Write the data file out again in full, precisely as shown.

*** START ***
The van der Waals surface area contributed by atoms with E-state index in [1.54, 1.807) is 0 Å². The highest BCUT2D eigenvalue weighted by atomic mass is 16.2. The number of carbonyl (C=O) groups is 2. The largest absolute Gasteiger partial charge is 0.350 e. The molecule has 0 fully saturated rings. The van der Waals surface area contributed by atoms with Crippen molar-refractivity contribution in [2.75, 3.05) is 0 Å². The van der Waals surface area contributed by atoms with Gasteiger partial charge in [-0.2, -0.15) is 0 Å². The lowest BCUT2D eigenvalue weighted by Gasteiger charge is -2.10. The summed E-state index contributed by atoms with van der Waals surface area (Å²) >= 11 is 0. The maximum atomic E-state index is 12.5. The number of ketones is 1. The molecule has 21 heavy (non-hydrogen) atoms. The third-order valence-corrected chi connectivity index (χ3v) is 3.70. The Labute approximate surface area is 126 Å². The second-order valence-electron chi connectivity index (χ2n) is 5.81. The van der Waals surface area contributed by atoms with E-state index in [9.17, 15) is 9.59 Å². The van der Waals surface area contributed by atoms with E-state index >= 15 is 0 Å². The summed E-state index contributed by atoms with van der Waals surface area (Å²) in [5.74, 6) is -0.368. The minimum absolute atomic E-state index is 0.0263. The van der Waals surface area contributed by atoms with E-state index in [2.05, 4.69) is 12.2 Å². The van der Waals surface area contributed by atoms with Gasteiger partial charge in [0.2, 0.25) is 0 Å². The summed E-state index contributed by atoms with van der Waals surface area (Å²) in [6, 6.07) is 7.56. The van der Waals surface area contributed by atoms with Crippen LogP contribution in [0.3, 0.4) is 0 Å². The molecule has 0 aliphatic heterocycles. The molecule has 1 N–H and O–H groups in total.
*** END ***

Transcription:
The van der Waals surface area contributed by atoms with E-state index in [1.54, 1.807) is 0 Å². The highest BCUT2D eigenvalue weighted by atomic mass is 16.2. The number of carbonyl (C=O) groups is 2. The largest absolute Gasteiger partial charge is 0.350 e. The molecule has 0 fully saturated rings. The van der Waals surface area contributed by atoms with Crippen molar-refractivity contribution in [2.75, 3.05) is 0 Å². The van der Waals surface area contributed by atoms with Gasteiger partial charge in [-0.2, -0.15) is 0 Å². The lowest BCUT2D eigenvalue weighted by Gasteiger charge is -2.10. The summed E-state index contributed by atoms with van der Waals surface area (Å²) >= 11 is 0. The maximum atomic E-state index is 12.5. The number of ketones is 1. The molecule has 21 heavy (non-hydrogen) atoms. The third-order valence-corrected chi connectivity index (χ3v) is 3.70. The Labute approximate surface area is 126 Å². The second-order valence-electron chi connectivity index (χ2n) is 5.81. The van der Waals surface area contributed by atoms with E-state index in [9.17, 15) is 9.59 Å². The van der Waals surface area contributed by atoms with E-state index >= 15 is 0 Å². The summed E-state index contributed by atoms with van der Waals surface area (Å²) in [5.74, 6) is -0.368. The minimum absolute atomic E-state index is 0.0263. The van der Waals surface area contributed by atoms with E-state index in [2.05, 4.69) is 12.2 Å². The van der Waals surface area contributed by atoms with Gasteiger partial charge in [0.2, 0.25) is 0 Å². The summed E-state index contributed by atoms with van der Waals surface area (Å²) in [6, 6.07) is 7.56. The van der Waals surface area contributed by atoms with Crippen LogP contribution in [0.3, 0.4) is 0 Å². The molecule has 0 aliphatic heterocycles. The molecule has 1 N–H and O–H groups in total.